People who are so self-consumed with hiding their own unhappiness and flaws from the people closest to them at times can be the ones most determined to improve the faults of those who appear to be in worse situations. While helping others overcome the errors of their ways can be positively rewarding, it can also lead to disastrous results that make them ponder the type of life choices they’ve made to make their lives so unrewarding to begin with. That’s certainly the case with the struggling wife and mother in writer-helmer Jill Soloway’s new comedy-drama, ‘Afternoon Delight,’ which opens in select New York theaters on Friday. The filmmaker, who was named the Best Director at the 2013 Sundance Film Festival, strived, and unfortunately only partially succeeded, in showcasing the treacherous lengths unfulfilled wives and mother will go to in order to fix their mistakes, only to find themselves in an even more deceitful situation.
‘Afternoon Delight’ follows Rachel (Kathryn Hahn), a well-educated, quick-witted and lovable, yet tightly coiled, thirty-something mother and wife, who seems content with her life in the creative class of Los Angeles’s bohemian, affluent Silver Lake neighborhood. Rachel appears to have everything she’s ever wanted-a chic modernist home, a successful husband, Jeff (Josh Radnor), an adorable young child, Logan (Sawyer Ever) and supporting friends, including best friend Stephanie (Jessica St. Clair).
But as Rachel reveals to her therapist, Lenore (Jane Lynch), her life isn’t as glamorous as it seems. She and Jeff haven’t had sex in six months, and is emotionally deadened by the boring realities of preschool auctions and a writing career that never fully launched. To help liven up her marriage, Stephanie suggests that Rachel brings her husband to a strip club. During their night out, she meets McKenna (Juno Temple), a stripper whom she becomes obsessed with saving. Rachel befriends and then hires McKenna as her live-in nanny, which unleashes unexpected change into her life and community.
While many films contending with the realistic flaws of, and unnerving tensions between, its main characters, Soloway daringly introduced Rachel and Jeff’s idiosyncrasies in the beginning of ‘Afternoon Delight.’ The decision forced the two to intriguingly ponder their successes and failures, both within themselves and in their marriage. Rachel is boldly represented as comprehending and accepting the fact that her relationships with her family and friends aren’t as fulfilling as she plays them off to be, and is willing to take any drastic measure necessary to once again obtain the happiness she so desperately desires. Her strong will to survive the difficult emotional experiences and extend her desire to help improve the life of even one person less fortunate than herself is intriguingly emphasized through her newfound protectiveness of McKenna.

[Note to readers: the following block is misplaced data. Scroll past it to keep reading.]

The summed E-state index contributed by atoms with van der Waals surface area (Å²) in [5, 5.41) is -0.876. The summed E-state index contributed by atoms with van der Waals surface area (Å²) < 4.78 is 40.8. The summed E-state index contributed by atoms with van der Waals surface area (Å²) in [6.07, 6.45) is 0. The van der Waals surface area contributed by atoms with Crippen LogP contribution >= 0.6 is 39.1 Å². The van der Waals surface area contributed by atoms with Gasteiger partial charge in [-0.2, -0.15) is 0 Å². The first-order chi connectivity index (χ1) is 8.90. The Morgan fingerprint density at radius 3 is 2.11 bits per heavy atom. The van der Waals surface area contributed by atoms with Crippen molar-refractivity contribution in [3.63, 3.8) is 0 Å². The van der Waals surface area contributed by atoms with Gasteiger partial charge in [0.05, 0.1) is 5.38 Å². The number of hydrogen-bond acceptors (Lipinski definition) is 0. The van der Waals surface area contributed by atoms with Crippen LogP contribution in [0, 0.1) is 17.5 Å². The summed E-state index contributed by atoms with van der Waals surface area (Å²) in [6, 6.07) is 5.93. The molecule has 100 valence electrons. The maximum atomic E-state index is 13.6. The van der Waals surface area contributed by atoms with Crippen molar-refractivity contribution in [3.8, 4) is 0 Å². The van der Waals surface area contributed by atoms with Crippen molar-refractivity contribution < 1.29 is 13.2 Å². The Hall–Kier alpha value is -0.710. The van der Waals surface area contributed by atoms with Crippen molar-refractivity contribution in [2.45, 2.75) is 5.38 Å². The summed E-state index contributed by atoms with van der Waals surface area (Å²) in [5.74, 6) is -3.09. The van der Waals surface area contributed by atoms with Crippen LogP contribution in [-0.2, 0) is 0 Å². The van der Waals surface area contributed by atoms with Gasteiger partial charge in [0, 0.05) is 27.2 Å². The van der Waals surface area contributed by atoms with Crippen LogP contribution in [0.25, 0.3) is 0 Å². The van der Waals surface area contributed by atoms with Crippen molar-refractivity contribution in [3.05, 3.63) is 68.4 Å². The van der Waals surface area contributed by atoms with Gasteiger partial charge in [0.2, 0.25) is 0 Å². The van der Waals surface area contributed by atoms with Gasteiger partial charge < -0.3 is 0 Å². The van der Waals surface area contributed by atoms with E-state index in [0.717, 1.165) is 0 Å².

While the beginning of ‘Afternoon Delight’ boldly showcases the extreme measures a seemingly sophisticated mother and wife to care about those she cares about while also seeking the rejuvenation of her own happiness, Soloway unfortunately loses the clear focus of the important life lessons she painstakingly built the comedy-drama’s story around. As Rachel becomes shocked and revolted to learn about the provocative sexual world McKenna has immersed herself in while struggle to survive, the family-centered woman loses her redeeming sympathetic nature.
From Rachel losing her inhibitions while drinking and subsequently ridiculing her friends’ lifestyle choices, to dismissively shunning McKenna as she begins to truly care for the Logan’s well-being, the film’s plot hastily loses the genuine focus of its important theme of embracing people for who they have become. Rachel and her friends begin to feel self-indulgent and self-serving after becoming too close to McKenna’s world, and their initial redeeming liberal regard towards experimenting with new lifestyle choices quickly dissipates.
Despite the surprising and at times uninhibited turn in Rachel’s decisions and reactions after forming the inappropriate relationship with McKenna, Temple firmly portrayed the troubled young dancer as being secure in her beliefs that there was nothing morally wrong with her lifestyle and career choices. From the first time she seductively meets Rachel and Jeff through the countless naive attempts the couple makes for her to make more respectable choices with her life, the actress wasn’t afraid to portray McKenna of living an unrestricted life that allowed her to engage in risqué and dangerous situations, such as engaging in a weekly meeting with older men who paid her for sex. The actress unrestrictedly showed that the only validation the troubled girl felt was through her clients’ unquestioned physical desire for her, and the emotional support Rachel offered her pushed her to her breaking point of not allowing anyone to truly care about her.
The beginning of Soloway’s expressively jarring, realistic comedy-drama daringly explored the emotional and physical tolls of formerly secure relationships have on a person. Through Hahn’s initially captivating performance as a fraught mother struggling to find her identity and place within her marriage, friendships, parental responsibilities and career, ‘Afternoon Delight’ had the potential to tell a memorable, realistic story on women’s plight with their feelings. However, after Rachel forms a morally questionable relationship with a young dancer, who doesn’t have the complete motivation to find the courage to truly walk away from her job, the mother unfortunately becomes so decadent she doesn’t see how her actions are hurting the people she cares about the most. Rachel’s increasing descent into self-destruction is genuinely aided by Temple’s tense portrayal as McKenna, who proves that the seemingly glamorous life isn’t as rewarding and liberating as people may believe.